UPDATE: Galloway Man Found Guilty of Murder After Throwing Daughter Off Bridge
Shamsiddin Abdur-Raheem has been found guilty following nearly a week of jury deliberations.
GALLOWAY, NJ — A New Jersey man accused of murder by throwing his three-month old daughter off a bridge on the Garden State Parkway has been found guilty of murder, Attorney General Jeffrey S. Chiesa announced Friday afternoon.
Shamsiddin Abdur-Raheem, 24, of Galloway, had been accused of murder by throwing his daughter, Zara Malani-Lin Abdur Raheem, out of the passenger side of his Dodge Caravan off the Alfred E. Driscoll Bridge on the Garden State Parkway in Woodbridge Township 140 feet in the Raritan River on Feb. 16, 2010.
The van was parked on the shoulder of the Parkway when he threw her out the window, Chiesa said.
He was found guilty by a Middlesex County jury following a two-week trial and four days of deliberation.
Vanetta Benjamin, Zara's mother, gave a brief statement to a room full of press on Friday afternoon, thanking the law enforcement and legal teams involved in the case.
Surrounded by law officials and members of her family, Benjamin, ended her statement by saying “God is good.”
She did not take questions from reporters.
Chiesa said the verdict showed the value placed on Zara’s life.
“Today, justice was granted for baby Zara,” he said, describing the verdict as one that “does not prompt celebration,” but still necessary.
Chiesa said he hoped the verdict brought “some measure of peace,” to Zara’s family.
Deputy Attorney General Andrew C. Fried said that he was asked why the verdict took time to be returned, which he said reflected a serious and attentive jury.
Abdur-Raheem was also found guilty of kidnapping and two counts of simple assault in connection of the kidnapping of his daughter from an East Orange apartment belonging to the baby's grandmother, Chiesa said.
The baby was living with her mother and grandmother in the apartment.
He was acquitted of the charge of attempted murder of the baby's grandmother, but he was convicted of assault and assault with an automobile, according to Chiesa.
Fried said Abdur-Raheem faces 30 years to life in state prison on the murder charge, plus a consecutive sentence of up to 30 years on the kidnapping charge.
He is scheduled to be sentenced on Nov. 7, he said.
“We are grateful to the jurors, who had to listen and watch as the heartbreaking events in this tragic case of domestic violence were re-created, and who by their verdict delivered justice for Zara, her mother and the grandmother who tried to defend her,” Chiesa said in a release. “Our attorney, detectives and entire trial team deserve great credit for their skilled handling of this case. It’s important that, by their efforts, they affirmed that Zara’s life was of great value and asserted that the man who took her life must face the full consequences of his crime.”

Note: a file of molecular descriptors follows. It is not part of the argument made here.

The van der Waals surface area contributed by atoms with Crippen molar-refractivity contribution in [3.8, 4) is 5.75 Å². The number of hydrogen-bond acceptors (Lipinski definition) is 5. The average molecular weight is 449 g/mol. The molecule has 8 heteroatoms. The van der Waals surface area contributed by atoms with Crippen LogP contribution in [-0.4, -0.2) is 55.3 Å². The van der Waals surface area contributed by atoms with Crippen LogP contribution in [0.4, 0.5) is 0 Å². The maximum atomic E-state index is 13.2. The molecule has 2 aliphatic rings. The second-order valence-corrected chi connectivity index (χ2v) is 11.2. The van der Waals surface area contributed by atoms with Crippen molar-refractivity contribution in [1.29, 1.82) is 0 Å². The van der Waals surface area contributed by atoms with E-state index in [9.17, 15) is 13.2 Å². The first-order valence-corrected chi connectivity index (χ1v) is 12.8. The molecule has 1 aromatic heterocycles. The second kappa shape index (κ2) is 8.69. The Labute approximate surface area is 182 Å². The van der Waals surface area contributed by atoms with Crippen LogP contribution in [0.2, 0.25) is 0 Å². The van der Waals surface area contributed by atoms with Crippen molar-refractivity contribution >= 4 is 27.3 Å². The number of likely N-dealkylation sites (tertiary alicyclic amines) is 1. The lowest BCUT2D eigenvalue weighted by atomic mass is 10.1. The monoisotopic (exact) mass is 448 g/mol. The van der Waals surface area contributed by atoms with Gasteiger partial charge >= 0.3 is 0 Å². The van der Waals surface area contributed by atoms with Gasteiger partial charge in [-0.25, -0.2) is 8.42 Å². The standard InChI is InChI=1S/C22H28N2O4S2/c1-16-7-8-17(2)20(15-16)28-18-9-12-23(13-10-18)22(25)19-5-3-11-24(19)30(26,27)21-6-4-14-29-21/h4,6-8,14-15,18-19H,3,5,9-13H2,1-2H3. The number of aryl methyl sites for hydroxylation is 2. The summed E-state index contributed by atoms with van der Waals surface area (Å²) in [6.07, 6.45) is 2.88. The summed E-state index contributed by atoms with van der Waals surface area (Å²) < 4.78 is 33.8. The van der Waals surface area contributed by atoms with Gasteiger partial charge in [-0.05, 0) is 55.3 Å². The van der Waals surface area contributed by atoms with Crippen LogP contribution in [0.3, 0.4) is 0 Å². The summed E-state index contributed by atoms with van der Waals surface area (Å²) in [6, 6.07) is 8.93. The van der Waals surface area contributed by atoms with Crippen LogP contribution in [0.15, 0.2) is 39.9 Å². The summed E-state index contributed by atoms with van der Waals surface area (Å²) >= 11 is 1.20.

“From the moment police heard that a baby was thrown from the Driscoll Bridge, this case commanded our attention,” Division of Criminal Justice Director Stephen J. Taylor said in a release. “The rescue efforts sadly were doomed, but an excellent team of investigators and attorneys, led by members of the State Police Major Crime Unit and the Division of Criminal Justice and assisted by other law enforcement agencies, immediately began a painstaking pursuit of evidence and justice, which has brought us to this verdict.”
Vanetta Benjamin had custody of the baby and had procured a restraining order against Abdur-Raheem the day the baby was killed, Chiesa said. At the time of the kidnapping, the baby was being watched by the grandmother, Leno Benjamin, Chiesa said.
Abdur-Raheem went to the apartment around 4 p.m. that day, Chiesa said. According to Chiesa, Benjamin asked Abdur-Raheem to leave, but he refused. He then grabbed her arm before striking the 60-year-old Benjamin in the head, choked her and kidnapped his daughter.
Surveillance video shows Benjamin followed Abdur-Raheem out of the apartment and attempted to stop him, but he struck her with the van, Chiesa said.
He then headed south. After throwing his daughter into the river, he went to Atlantic City to see his imam, his Islamic religious leader, and confessed to him what he had done, according to Chiesa. The imam drove him to the home of his parents, where he confessed to his parents as well, Chiesa said.
He was arrested by State Police at 8 p.m. that night. The baby's body was found by surveyors two months later, on April 24, 2010.
An autopsy determined that she died from blunt force trauma and drowning, Chiesa said.
During the trial, Abdur-Raheem testified that his daughter appeared to be dead before he tossed her from the bridge. He said she fell to the floor and hit her head when he was tussling with the grandmother, Chiesa said.